Helen Roberts, DVM
Tear Stains – Dogs
First, make sure that your dog does not have runny eyes from an infection, irritation, conjunctivitis,allergies, glaucoma, tear duct abnormalities or blockage, or eye lashes or hair growing into the eye. Consult your veterinarian if you have a breed that is pre-disposed to tear stains such as Bichon Frise’, Shih Tzu, Maltese, Lhasa Apso, Pugs, Bulldogs, Toy Poodles, Pekingese, Pomeranians, and mixes of these breeds.
Dog tear stains are caused by an overflow of the tears (epiphora) onto the cheeks. Reddish-brown tear stains are due to porphyrin (iron/magnesium combo) pigments in the stains and not an infection. Clear tears that spill over from the eyes may eventually lead to a bacterial infection causing redness and an odor. Chronic accumulation of tears below the eyes can lead to secondary infections without routine cleaning. Some breeds, due to a genetic eye conformation that reduces drainage of tears, appear to be more prone to getting tear stains. As there can be many causes of epiphora, consult your veterinarian before trying any home remedies as these may make the condition worse.
You might want to explore food without artificial coloring, distilled or filtered water (some minerals are thought to increase staining), and changing from plastic to stainless steel bowls. You can also explore products with tylosin—the active ingredient in ANGELS' EYES™ and Tylan™ powder-- that is gradually added to food. Tylosin is an antibiotic that is made from a bacterium and through an unknown mechanism appears to help eliminate tear staining. You should pay particular attention to the dosage if you choose to use this type of product although the minute dosage recommended is generally safe. It can elevate certain blood liver tests and digoxin blood levels in pets with heart conditions, so consult with your veterinarian. Beet pulp does not cause tear stains.
Tear Stains – Cats
First, make sure that your cat does not have runny eyes from a medical condition such as an upper respiratory infection—generally caused by feline herpes virus-1 (FHV-1) or feline calicivirus (FCV), bacteria, chlamydia or congential defect of the tear ducts. Consult your veterinarian.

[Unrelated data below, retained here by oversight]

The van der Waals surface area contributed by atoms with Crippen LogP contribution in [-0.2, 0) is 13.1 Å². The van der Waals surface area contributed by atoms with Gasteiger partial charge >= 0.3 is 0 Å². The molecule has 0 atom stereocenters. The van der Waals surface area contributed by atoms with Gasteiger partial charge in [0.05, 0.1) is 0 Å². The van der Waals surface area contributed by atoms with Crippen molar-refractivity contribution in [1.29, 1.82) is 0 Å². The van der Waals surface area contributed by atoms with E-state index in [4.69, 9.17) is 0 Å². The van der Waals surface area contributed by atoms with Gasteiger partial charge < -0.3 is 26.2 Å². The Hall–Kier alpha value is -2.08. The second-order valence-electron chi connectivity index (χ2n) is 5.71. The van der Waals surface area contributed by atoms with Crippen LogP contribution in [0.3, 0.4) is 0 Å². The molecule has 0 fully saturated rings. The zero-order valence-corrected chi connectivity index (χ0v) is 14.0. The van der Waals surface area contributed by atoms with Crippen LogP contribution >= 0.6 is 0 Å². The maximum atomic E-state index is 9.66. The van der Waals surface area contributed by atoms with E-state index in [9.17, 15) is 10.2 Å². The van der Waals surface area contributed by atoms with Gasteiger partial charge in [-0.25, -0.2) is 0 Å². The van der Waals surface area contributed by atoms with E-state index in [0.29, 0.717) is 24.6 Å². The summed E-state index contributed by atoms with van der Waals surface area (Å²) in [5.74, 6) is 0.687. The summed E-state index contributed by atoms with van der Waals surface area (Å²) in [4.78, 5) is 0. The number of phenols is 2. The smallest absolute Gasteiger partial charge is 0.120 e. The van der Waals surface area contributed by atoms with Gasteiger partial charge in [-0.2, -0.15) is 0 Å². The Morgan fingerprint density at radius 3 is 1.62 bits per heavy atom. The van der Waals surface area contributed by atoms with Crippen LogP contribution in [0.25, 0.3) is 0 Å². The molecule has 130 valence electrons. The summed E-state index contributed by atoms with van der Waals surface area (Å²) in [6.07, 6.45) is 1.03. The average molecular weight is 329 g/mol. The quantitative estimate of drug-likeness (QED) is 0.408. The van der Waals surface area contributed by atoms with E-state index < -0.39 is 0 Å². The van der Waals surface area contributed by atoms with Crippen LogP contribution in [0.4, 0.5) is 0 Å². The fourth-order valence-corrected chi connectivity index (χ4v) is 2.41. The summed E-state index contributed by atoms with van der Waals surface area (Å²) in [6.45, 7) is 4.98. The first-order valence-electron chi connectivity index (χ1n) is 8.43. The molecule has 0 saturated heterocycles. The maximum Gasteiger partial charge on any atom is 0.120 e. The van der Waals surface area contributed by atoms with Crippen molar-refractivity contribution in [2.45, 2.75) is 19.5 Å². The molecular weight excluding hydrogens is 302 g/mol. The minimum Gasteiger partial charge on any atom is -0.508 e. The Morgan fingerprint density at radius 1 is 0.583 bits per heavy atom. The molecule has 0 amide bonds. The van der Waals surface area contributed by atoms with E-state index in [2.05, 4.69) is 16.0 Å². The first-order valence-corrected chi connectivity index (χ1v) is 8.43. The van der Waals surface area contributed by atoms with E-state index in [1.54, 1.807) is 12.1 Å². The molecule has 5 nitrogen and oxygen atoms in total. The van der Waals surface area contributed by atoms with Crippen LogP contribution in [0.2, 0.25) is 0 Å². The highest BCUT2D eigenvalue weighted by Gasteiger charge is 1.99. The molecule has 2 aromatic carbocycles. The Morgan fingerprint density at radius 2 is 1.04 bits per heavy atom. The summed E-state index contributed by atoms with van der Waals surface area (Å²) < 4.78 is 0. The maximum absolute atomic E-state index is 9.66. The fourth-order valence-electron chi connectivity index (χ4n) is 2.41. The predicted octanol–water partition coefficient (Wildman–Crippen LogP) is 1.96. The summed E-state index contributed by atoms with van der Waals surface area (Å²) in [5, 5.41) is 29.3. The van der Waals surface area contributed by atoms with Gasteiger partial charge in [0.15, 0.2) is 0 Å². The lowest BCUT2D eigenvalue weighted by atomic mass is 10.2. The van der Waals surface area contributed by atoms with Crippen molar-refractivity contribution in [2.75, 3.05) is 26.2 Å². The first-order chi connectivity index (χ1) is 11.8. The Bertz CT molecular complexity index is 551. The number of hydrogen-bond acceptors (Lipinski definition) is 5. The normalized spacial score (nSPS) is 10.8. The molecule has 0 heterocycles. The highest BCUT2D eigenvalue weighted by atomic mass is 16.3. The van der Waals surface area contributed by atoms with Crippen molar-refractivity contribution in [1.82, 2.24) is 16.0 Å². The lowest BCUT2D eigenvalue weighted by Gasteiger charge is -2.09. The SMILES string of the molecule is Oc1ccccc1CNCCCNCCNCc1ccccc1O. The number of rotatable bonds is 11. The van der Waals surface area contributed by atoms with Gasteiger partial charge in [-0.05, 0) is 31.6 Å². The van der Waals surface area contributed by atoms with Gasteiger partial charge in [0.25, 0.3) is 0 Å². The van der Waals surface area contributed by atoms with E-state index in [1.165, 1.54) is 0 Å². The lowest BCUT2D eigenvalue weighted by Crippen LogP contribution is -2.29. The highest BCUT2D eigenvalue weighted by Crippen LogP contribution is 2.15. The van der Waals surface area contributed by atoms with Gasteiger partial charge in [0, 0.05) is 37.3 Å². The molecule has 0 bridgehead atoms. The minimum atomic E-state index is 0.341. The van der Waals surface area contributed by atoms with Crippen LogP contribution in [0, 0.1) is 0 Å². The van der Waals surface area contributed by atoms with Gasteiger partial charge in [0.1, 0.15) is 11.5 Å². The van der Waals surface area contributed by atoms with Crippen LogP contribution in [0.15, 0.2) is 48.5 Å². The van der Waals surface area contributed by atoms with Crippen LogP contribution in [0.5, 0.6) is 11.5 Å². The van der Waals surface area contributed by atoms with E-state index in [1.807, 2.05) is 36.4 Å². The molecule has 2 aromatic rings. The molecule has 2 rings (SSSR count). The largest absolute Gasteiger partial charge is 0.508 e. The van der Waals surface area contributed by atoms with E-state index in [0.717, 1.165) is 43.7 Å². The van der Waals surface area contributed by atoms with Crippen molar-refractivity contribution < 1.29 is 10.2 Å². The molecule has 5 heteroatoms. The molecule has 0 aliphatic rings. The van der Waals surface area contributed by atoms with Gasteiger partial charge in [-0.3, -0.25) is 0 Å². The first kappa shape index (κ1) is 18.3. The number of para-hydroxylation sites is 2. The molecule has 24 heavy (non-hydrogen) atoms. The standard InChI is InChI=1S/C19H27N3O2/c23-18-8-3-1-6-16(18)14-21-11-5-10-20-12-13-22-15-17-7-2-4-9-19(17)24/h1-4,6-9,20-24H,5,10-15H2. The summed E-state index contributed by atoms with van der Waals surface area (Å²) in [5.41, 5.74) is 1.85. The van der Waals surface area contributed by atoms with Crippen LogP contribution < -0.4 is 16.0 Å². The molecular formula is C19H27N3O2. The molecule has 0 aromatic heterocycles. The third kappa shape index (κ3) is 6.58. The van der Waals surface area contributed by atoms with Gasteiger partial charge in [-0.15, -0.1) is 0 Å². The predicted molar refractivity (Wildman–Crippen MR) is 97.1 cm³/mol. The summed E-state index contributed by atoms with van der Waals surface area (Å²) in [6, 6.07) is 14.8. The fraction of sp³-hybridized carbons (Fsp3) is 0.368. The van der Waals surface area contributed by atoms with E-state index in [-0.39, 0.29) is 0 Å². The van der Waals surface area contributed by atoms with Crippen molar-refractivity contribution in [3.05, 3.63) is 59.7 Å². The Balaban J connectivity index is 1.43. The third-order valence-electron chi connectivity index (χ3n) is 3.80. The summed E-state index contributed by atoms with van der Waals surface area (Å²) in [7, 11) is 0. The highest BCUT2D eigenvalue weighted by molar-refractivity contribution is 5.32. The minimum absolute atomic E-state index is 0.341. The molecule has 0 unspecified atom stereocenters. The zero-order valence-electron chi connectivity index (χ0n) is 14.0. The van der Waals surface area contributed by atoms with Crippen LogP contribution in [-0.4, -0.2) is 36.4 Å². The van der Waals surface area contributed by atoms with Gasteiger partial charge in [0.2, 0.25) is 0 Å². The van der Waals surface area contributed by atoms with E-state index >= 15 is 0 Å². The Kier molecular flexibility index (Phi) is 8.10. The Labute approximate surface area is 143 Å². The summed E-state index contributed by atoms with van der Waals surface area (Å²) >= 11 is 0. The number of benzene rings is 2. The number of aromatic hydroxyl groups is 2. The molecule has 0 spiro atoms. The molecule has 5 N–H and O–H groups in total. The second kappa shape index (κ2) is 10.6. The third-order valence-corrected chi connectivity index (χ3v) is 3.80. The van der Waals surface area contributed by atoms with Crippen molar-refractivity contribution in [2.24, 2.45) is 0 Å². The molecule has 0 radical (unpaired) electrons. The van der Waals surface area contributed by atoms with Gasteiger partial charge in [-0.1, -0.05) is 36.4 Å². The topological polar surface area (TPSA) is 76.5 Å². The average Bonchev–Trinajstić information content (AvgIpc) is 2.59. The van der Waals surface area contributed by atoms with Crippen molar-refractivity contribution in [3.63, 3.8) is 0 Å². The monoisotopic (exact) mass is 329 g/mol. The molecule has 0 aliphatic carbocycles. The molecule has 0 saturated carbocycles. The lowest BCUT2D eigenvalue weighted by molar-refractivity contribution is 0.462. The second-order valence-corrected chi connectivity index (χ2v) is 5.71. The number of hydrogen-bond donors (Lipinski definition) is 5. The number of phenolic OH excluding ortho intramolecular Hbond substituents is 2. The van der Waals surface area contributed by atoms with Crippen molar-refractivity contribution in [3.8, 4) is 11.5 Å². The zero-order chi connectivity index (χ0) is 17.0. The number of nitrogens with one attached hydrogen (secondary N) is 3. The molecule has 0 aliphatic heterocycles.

Persian cats, due to a genetic eye conformation that can impede tear drainage, appear to be more prone to developing tear stains. Cat tear stains are caused by an overflow of the tears (epiphora) onto the cheeks. Reddish-brown tear stains, which are thought to be due to porphyrin (iron/magnesium combo) pigments in the stains and not an infection, are clear tears that may eventually lead to a bacterial infection causing redness and an odor. Chronic accumulation of tears without routine cleaning can lead to secondary infections. As there can be many causes of epiphora, consult your veterinarian before trying any home remedies as these may make the condition worse.
As for home remedies—consult your veterinarian to determine the source of the tears stains:
Daily washing with warm water – Wash hands, use damp cloth, avoid getting the cloth in the pet’s eyes (increases chances of injury to the cornea and re-infection), use a cotton pad to pat the area dry.
TUMS – antacid to change pH, ½ fruit flavor tablet twice a day – may or may not work and is not recommended due to the potential harm. Some dogs may be prone to bladder stone formation with increased oral calcium intake.
White Vinegar in the water bowl – 1 teaspoon—this can be added to your pet’s water that can change the pH but even with gradual introduction your pet might not like the taste, reduce its water intake thereby risking dehydration
Diluted Hydrogen peroxide—can get in your pet’s eye and harm your pet, and, if ingested, will cause them to vomit. It is not recommended.
Home remedies have risks as they may get in your pet’s eye and cause harm or prove to be ineffective.